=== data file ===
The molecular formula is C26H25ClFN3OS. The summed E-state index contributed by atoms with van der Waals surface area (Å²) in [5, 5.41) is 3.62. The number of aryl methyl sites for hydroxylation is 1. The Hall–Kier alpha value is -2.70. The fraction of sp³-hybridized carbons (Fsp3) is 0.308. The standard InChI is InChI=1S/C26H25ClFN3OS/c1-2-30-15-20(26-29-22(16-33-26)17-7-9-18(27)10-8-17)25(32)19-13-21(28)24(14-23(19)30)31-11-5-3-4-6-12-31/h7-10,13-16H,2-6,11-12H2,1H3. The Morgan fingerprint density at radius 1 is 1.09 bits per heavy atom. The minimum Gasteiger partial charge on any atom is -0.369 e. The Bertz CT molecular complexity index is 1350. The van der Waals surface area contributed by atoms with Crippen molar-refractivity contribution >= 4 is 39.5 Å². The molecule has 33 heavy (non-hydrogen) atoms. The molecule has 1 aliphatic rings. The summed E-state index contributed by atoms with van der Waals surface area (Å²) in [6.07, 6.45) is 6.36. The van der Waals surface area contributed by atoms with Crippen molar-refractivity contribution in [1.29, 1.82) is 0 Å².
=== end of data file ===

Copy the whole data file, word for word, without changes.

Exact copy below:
The molecular formula is C26H25ClFN3OS. The summed E-state index contributed by atoms with van der Waals surface area (Å²) in [5, 5.41) is 3.62. The number of aryl methyl sites for hydroxylation is 1. The Hall–Kier alpha value is -2.70. The fraction of sp³-hybridized carbons (Fsp3) is 0.308. The standard InChI is InChI=1S/C26H25ClFN3OS/c1-2-30-15-20(26-29-22(16-33-26)17-7-9-18(27)10-8-17)25(32)19-13-21(28)24(14-23(19)30)31-11-5-3-4-6-12-31/h7-10,13-16H,2-6,11-12H2,1H3. The Morgan fingerprint density at radius 1 is 1.09 bits per heavy atom. The minimum Gasteiger partial charge on any atom is -0.369 e. The Bertz CT molecular complexity index is 1350. The van der Waals surface area contributed by atoms with Crippen molar-refractivity contribution >= 4 is 39.5 Å². The molecule has 33 heavy (non-hydrogen) atoms. The molecule has 1 aliphatic rings. The summed E-state index contributed by atoms with van der Waals surface area (Å²) in [6.07, 6.45) is 6.36. The van der Waals surface area contributed by atoms with Crippen molar-refractivity contribution in [1.29, 1.82) is 0 Å².